Then I noticed it wasn't just me arousing Walgreens' suspicions. As I waited in line one time, they grilled an elderly lady for several minutes and then refused outright to help her. Another time, they refused to fill a veteran's pain meds after giving him the third degree. The reason? He lived in the next town over.

Then I discovered that my friend, also named Shauna, had blogged about her own experiences with Walgreens' refusing to fill her prescriptions. (Read how Walgreens treated her here.) She switched pharmacies too.

The new hassles, it turns out, are part of Walgreens' new "Good Faith Dispensing" policy. The policy requires the pharmacist to contact your doctor when you bring in an Rx for a controlled substance or certain other meds and quiz you doctor to decide whether he or she made the right decision in prescribing the medicine for you.

Psychology Today recently posted an article on the new Walgreens policy called "Backlash Against Walgreens' Painkiller Crackdown" at  

The American Medical Association's House of Delegates adopted a resolution about drug store intrusion into medical practice. (Look for resolution 218 (A-13) at

Indiana television station WTHR investigated and discovered the secret rules governing whether Walgreens will hassle you and your doctor. Their report is here.

In short, if you have chronic pain or certain other chronic conditions, Walgreens intends to give you a hard time when you fill related prescriptions.

No other chain follows such policies, so if you have trouble with Walgreens, you can go to any other chain and expect to receive polite treatment and no delays in filling your prescription.

The American Academy of Pain Management is collecting reports from patients of problems they've had filling prescriptions at Walgreens. You can file a report at

The National Fibromyalgia and Chronic Pain Association is also collecting reports from people with chronic pain conditions including fibromyalgia. You can participate at


AUTHOR INTERVIEW: I interview Vasant Davé, author of Trade Winds to Meluhha, here Wednesday 23 October 2013. Come back then to learn about him and his novel set in ancient Mesopotamia and India.

10 October 2013

Ten important functions of sleep (part of the chronic illness series)

My fantasy novel Ice Magic, Fire Magic will be coming out late this fall. Read a brief bio of one of the characters, Kassia, today at Thank you, DelSheree!

Sleep is important for everyone, but good sleep and rest are especially important for people with chronic illnesses if they want to feel the best they can. Ironically, many people with chronic illnesses have trouble sleeping well.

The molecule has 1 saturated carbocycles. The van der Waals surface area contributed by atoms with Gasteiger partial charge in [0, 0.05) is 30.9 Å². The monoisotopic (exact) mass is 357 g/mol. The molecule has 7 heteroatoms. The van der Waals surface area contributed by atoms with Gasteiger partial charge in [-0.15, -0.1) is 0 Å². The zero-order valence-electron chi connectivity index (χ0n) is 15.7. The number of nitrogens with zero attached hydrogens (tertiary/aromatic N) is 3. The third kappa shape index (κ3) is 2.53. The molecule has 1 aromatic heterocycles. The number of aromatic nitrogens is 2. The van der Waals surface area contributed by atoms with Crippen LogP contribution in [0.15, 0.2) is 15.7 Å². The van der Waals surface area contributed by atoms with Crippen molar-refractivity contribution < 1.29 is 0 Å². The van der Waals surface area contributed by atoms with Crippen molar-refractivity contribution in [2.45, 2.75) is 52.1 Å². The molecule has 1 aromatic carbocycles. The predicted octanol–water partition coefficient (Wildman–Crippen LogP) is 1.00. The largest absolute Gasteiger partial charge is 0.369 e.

I'm going to be writing several posts on sleep. I'm starting today with the basics, listing some of the important functions sleep serves. 

Researchers have much to learn about sleep, but experiments have shown that sleep is essential for survival. Animals deprived of sleep long enough die. Although scientists debate the functions of sleep, they do know that the body behaves differently when asleep:
  • It releases some important hormones mostly or only when you are asleep.
  • Most muscle growth and tissue repair happen during sleep.
  • The brain may consolidate new memories.
  • The brain may discard the useless information it accumulated during the day.

Compared with sleep-deprived animals and/or people, well-rested ones:
have immune systems that work better.
heal wounds faster.
have a better working memory.
solve problems more creatively.
are less likely to develop diabetes, heart disease, high blood pressure, and other chronic diseases.
have a lower risk of stroke.
may have a lower risk of some cancers.
may be less likely to develop osteoporosis.
may have fewer mood disorders.
have a long life expectancy on average.
look more healthy and attractive on average.
feel less hungry and so may be less likely to gain weight.
are less likely to crave junk food instead of healthy food.
feel less stressed on average.
have better judgement.
are more hopeful and friendly.
are less likely to be injured on the job.

In future blog posts, I'll cover why chronic illnesses interfere with sleeping, why the body needs both sleep and rest, prescription medications that interfere with sleep, foods and medicines that may help people fall asleep, sleep disorders, and behavioral changes that can help you sleep better.


02 October 2013

Coming soon, a contest for this month

More author interviews! In October, I'll be posting interviews with:
  • Rochita Loenen-Ruiz, who writes science fiction
  • Vasant Davé, who writes historical fiction set in the Bronze Age
In October, I'm also taking part in the "Meet the Characters Blogfest" along with many other authors. Instead of profiling authors, as is so often the case in blog events, this one profiles the authors' characters.